Today is my stop on the The Generation Game blog tour! Below I have an interview with the lovely author, Sophie Duffy.
What is your favourite thing about writing books?
I like being on my own, the flexibility and the independence. But writing is much more about team work than I originally realised. Yes, you are alone with the blank page. You have to come up with a story and characters and words. But then there’s your agent, the editor, the copy-editor, the typesetter, the proof reader, the publicist, the blogger, the bookseller. And, most importantly, the reader. I’m always telling myself to keep that final person, the reader, in my mind, as I write, always asking how I want them to feel. If it works for the reader, then it should work for everyone else.
Who is your favourite character in your book and why?
I’m very fond of Philippa, but I also have a huge soft spot for Wink. I loved writing about the relationship between a girl and an old lady, one without a mother, one without children. When I was a little girl I really did know an old woman called Wink and she really did love Bruce Forsyth. I’ve never forgotten her and it was nice to pay homage to her in the book (though real Wink didn’t have the potty mouth).
What is your favourite drink to consume while writing?
Tea first. Then a strong black coffee midmorning. Thereafter it’s green tea/herbal tea all the way until the sun crosses the yardarm. Then a snifter of a G & T.
Do you have any bad habits while you’re writing?
Consuming sweets and Facebook.
How do you research your books?
My books haven’t all been too reliant on research as I tend to write about what I know, everyday life in everyday families. But I did have to research for the national events and for my next novel, ‘Betsy and Lilibet,’ I had to do a lot more. I think the best research is talking to someone who is an expert in their field. Also oral/eye witness accounts. And thank goodness for the internet.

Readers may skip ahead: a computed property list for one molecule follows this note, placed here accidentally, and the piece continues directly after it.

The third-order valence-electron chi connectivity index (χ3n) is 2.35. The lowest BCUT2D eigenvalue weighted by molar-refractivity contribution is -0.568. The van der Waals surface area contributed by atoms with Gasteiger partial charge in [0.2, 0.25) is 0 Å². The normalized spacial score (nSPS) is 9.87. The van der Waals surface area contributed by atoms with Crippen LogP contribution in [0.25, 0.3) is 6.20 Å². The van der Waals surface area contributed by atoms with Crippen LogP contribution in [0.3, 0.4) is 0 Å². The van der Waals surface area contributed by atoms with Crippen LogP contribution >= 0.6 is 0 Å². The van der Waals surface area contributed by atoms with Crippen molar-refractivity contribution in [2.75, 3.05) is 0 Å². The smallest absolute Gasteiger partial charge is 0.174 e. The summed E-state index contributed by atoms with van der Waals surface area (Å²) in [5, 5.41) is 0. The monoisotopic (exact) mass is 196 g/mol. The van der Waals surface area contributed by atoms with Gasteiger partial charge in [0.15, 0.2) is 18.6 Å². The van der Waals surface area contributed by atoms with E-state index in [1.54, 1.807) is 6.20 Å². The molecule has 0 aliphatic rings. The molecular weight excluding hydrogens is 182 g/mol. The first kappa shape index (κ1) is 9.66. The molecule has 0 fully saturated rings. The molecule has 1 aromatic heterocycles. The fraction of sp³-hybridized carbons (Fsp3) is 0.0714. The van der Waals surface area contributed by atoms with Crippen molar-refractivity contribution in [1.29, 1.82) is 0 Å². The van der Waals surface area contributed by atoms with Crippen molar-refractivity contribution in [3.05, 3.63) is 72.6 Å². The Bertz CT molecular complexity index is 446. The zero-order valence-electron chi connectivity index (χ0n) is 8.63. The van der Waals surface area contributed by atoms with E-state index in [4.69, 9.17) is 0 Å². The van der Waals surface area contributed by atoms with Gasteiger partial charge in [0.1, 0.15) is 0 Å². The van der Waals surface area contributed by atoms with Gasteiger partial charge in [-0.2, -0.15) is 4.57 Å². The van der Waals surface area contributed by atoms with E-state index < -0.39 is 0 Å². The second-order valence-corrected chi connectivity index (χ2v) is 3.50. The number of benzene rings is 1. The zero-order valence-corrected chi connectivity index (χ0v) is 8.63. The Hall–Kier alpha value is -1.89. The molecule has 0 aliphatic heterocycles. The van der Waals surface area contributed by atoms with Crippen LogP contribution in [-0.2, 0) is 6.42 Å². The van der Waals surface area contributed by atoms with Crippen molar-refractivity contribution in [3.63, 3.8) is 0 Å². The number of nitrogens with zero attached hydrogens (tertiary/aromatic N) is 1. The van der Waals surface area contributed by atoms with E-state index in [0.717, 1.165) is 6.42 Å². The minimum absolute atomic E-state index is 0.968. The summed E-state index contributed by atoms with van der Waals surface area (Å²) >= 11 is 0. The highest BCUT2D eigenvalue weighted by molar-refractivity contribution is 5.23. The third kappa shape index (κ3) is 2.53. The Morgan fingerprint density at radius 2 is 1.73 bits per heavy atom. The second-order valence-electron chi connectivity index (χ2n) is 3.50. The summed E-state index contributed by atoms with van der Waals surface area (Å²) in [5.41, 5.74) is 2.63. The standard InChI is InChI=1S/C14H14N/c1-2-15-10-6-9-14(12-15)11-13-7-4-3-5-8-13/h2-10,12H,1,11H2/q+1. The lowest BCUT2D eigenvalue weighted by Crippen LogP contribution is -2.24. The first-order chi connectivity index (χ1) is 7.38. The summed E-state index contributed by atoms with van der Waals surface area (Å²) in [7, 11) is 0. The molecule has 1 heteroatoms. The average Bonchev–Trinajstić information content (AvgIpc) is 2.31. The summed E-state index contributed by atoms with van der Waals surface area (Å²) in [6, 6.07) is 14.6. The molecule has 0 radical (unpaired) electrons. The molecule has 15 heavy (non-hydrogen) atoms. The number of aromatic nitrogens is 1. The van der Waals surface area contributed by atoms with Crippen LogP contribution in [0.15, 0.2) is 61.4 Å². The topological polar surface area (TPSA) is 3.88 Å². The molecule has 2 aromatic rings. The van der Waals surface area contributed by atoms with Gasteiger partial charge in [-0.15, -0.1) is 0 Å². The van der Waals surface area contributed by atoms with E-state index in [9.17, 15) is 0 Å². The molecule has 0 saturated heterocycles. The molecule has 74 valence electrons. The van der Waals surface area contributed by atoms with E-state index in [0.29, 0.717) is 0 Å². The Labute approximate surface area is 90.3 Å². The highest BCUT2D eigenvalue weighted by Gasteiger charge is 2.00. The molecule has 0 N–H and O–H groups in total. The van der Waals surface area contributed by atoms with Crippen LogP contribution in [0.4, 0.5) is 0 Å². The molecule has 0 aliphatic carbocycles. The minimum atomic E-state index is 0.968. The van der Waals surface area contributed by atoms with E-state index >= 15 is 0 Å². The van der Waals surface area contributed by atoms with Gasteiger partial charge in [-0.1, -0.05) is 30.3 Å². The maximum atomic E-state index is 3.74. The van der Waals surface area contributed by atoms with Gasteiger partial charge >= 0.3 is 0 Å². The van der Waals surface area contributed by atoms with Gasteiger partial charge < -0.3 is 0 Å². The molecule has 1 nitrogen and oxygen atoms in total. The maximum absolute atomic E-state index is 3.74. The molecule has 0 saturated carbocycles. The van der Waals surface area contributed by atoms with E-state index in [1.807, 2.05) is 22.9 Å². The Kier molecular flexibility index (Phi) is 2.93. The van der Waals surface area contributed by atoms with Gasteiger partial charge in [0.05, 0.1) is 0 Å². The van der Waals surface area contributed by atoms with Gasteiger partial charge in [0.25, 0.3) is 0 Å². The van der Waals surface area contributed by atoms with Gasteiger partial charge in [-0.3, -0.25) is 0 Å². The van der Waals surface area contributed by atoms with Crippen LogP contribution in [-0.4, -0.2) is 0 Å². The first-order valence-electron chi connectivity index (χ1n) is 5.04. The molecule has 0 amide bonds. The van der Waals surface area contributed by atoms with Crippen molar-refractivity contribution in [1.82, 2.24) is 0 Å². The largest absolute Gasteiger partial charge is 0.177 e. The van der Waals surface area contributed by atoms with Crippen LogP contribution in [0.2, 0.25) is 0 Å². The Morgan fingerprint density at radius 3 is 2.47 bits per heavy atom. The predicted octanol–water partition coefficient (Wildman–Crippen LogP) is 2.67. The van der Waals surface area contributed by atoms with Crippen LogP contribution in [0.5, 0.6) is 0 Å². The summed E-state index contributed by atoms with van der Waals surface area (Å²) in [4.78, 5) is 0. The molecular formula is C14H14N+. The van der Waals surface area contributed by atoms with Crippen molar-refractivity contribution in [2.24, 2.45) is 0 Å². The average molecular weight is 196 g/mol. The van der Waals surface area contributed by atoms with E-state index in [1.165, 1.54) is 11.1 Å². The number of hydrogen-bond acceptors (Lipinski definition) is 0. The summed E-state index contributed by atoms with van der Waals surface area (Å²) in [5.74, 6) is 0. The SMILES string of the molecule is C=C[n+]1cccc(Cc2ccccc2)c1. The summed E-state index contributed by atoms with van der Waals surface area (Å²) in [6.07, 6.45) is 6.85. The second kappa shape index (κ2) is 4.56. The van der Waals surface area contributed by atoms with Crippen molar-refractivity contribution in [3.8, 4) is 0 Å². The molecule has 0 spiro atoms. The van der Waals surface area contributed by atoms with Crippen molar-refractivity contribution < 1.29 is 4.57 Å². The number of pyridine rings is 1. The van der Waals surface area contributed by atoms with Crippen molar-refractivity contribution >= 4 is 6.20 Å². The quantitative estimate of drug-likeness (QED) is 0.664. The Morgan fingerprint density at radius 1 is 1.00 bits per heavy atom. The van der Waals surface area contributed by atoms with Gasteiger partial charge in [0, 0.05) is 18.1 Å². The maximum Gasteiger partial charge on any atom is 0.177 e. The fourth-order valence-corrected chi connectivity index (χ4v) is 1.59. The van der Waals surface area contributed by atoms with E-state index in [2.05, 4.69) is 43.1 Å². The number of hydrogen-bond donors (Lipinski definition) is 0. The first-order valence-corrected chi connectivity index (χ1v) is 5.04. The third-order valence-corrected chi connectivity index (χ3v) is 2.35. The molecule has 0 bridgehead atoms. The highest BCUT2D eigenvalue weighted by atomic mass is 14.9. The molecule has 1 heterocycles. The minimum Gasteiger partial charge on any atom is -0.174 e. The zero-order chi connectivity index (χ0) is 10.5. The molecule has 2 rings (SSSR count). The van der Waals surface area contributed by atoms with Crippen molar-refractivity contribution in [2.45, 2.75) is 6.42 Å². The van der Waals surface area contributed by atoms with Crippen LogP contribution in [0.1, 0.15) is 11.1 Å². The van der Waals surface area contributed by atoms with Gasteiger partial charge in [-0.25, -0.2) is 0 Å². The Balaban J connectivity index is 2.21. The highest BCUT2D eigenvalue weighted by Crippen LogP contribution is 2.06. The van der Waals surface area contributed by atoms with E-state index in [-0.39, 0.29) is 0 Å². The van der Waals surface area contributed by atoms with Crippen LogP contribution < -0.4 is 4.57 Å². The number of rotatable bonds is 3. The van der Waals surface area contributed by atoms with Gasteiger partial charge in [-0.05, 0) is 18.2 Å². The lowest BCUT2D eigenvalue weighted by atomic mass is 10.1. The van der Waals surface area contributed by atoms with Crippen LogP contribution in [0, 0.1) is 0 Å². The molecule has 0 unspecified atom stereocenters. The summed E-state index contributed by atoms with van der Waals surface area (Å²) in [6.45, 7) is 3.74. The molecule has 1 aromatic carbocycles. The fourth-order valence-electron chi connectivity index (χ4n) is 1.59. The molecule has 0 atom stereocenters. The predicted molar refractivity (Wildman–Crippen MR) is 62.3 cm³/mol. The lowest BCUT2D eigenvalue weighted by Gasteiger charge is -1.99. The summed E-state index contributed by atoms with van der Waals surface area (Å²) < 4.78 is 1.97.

Are you a plotter or a pantser?
Always been a pantser but I have a rough outline of my starting point and where I want to end up, though I don’t know the route. This has got me into trouble in the past so I try to put out a few more markers these days to stop me getting lost.
If you could live in any fictional world, which would you choose and why?
‘Swallows and Amazons’ by Arthur Ransome. I used to get lost in this book with its idealised school holidays adventure. Though the only time I’ve actually been sailing was a disaster as we were caught off Lands End in the fog, me sitting on the bow blowing a foghorn every thirty seconds.
If you could befriend any fictional character, who would you choose and why?
It would have to be Sue Townsend’s Adrian Mole – he needs a friend who can put him right on certain things. I’d do my best.
About the Book
Philippa Smith is in her forties and has a beautiful newborn baby girl. She also has no husband, and nowhere to turn. So she turns to the only place she knows: the beginning.
Retracing her life, she confronts the daily obstacles that shaped her very existence. From the tragic events of her childhood abandonment, to the astonishing accomplishments of those close to her, Phillipa learns of the sacrifices others chose to make, and the outcome of buried secrets.
Philippa discovers a celebration of life, love, and the golden era of television. A reflection of everyday people, in not so everyday situations.
About the Author
Author of ‘The Generation Game’ (2011), ‘This Holey Life’ (2012), ‘Bright Stars’ (2015) and ‘Betsy and Lillibet’ (2018)
Sophie Duffy is the author of The Generation Game (2011), The Holey Life(2012), Bright Stars (2015) and Betsy And Lillibet (2018). Her work has won the Yeovil Literary Prize and the Luke Bitmead Bursary, and has been nominated for the Guardian Not the Booker and the Harry Bowling Prize.
She is a writer and creative writing tutor and mentor for CreativeWritingMatters, as well as an administrator for the Exeter Novel Prize and other literary competitions.